Summer was Invented for Grilling, the Grill Invented for Ribs

May 2, 2012 by Kenmore

Post by Guest Blogger- Curtis Silver

Spare RibsStrange times surround us folks. Just when we thought we had this season thing figured out, Al Gore went and invented global warming and threw a wrench in the whole deal. Now the winter seems to start early, sometimes stretch into spring and summer is just a fetid stretch of dire humidity & burning concrete.

Down here in the sunshine state, it’s summer all year round. For the sake of the header of this article, I’ll pretend I live in your state, you know, where you have seasons. So when summer rolls around it’s time to roll out the grill. Whether you are from the propane school, the charcoal school or the smoker school of grilling, it’s summer so it’s time to grill.

For me, I’m a propane guy. I’ve experimented with many methods and while I sometimes turn my grill into a smoker, I prefer the clean heat of propane to the often uneven flame of charcoal. No matter your fuel, that first grill of the season had better be a good one. So you better come stronger than a basic meal of burgers and non 100% beef hot dogs. If I wasn’t grilling all year round, I’d say spare ribs would be the way to go.

Recipe: Badass Spare Ribs

First off, get some spare ribs. I prefer spare ribs because they are larger and more manly than baby back ribs. Plus, they don’t have the tiny bones in baby back ribs which makes flipping and eating them more difficult.

Second, since the first ingredient is pretty easy, make your chosen sauce. Now, you can of course buy some BBQ sauce to put on your ribs but that’s the easy way out. I prefer a nice thick Southern type sauce, with some kick to it and a thickness like 20 weight motor oil. You might notice my recipe has very few measurements, that’s because I don’t measure anything. I’m that good.

  • 1 tablespoon oil (vegetable or olive, or that mixed one)
  • Half a diced yellow onion
  • Two diced up cloves of garlic
  • About a half cup cider vinegar
  • Same for Worcestershire sauce
  • Dry mustard
  • Dark brown sugar (same amount as mustard)
  • Paprika (same amount as brown sugar)
  • Less than the above of salt
  • Same for cayenne pepper (though I usually add an extra pinch)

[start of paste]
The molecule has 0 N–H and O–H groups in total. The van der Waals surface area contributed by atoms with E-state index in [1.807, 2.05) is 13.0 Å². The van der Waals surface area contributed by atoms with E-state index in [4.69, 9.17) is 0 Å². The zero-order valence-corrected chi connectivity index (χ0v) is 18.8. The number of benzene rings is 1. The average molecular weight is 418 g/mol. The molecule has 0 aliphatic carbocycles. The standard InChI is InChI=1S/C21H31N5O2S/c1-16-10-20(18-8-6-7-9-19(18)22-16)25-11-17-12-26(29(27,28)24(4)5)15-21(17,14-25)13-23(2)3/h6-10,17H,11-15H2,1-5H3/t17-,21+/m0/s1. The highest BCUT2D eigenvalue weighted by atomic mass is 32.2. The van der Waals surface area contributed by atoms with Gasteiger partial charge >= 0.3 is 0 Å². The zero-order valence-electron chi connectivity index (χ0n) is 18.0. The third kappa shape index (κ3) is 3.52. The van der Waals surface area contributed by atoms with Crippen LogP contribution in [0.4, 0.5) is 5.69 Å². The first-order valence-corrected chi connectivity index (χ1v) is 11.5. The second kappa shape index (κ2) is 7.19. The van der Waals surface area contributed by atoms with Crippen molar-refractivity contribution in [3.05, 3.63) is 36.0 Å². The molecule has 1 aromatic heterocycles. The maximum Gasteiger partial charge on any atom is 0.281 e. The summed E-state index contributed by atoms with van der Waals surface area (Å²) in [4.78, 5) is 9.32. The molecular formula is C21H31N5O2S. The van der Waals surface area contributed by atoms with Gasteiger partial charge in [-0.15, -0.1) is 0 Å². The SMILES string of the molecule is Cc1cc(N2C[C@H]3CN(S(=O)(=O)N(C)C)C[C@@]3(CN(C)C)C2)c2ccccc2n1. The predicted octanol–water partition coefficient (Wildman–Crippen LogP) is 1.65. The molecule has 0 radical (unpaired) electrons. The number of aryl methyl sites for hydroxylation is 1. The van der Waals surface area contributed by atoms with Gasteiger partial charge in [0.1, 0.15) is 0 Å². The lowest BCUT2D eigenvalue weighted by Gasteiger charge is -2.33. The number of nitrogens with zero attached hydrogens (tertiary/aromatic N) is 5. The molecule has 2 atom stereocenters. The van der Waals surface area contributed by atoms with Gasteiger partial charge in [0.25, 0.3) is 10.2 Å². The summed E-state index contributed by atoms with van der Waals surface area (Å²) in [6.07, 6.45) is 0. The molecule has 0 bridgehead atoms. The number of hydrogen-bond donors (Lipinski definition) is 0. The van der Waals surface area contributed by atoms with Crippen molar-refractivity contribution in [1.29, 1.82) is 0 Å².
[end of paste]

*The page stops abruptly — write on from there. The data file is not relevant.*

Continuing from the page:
• One cup ketchup

Dump the onion and garlic in a food processor, then saute in a fairly large pan until clear. Add the oil in when you do that. Don’t burn them, otherwise you will then end up with barbeque sauce that tastes like burnt onion. Add in the rest of the ingredients, save for the ketchup. Bring it all to a boil, then turn the heat off. If you’ve got a Kenmore Induction Plate, this shouldn’t take too long.

Add the ketchup as this mixture starts to cool. Stir like you’ve never stirred before, that is – no lumps. This isn’t a brownie mix, you’ve got to smooth it out. When your old tennis elbow injury starts to flare up, you’ve probably stirred it enough.

Put the sauce aside. The trick to grilling ribs, grilling – not smoking, is to cook them first. I know, it sounds like cheating. I cook them in the oven on a broiler pan for about four hours. The ribs are rubbed with a spice mixture of random assortment, and covered with aluminum foil. It’s important to keep them moist, so every 30 minutes or so you open the oven and pour some additional liquid in the broiler pan. I like to use a combination of water, apple juice & Mountain Dew. No lie.

After the ribs are nice and tender, that’s when you throw them on the grill and apply your sauce in a very liberal manner. Slop that sauce on like you are Jackson Pollack with an unlimited paint supply. Apply sauce to both sides, flip often and alternate between top and bottom rack to avoid the sauce burning. You’ll know they are done when you go to flip them and they just start to fall apart. Throw on some Italian sausage and some shrimp skewers (coated with butter & garlic) and you’ve got yourself the perfect meat filled grilled meal to kick off the summer.


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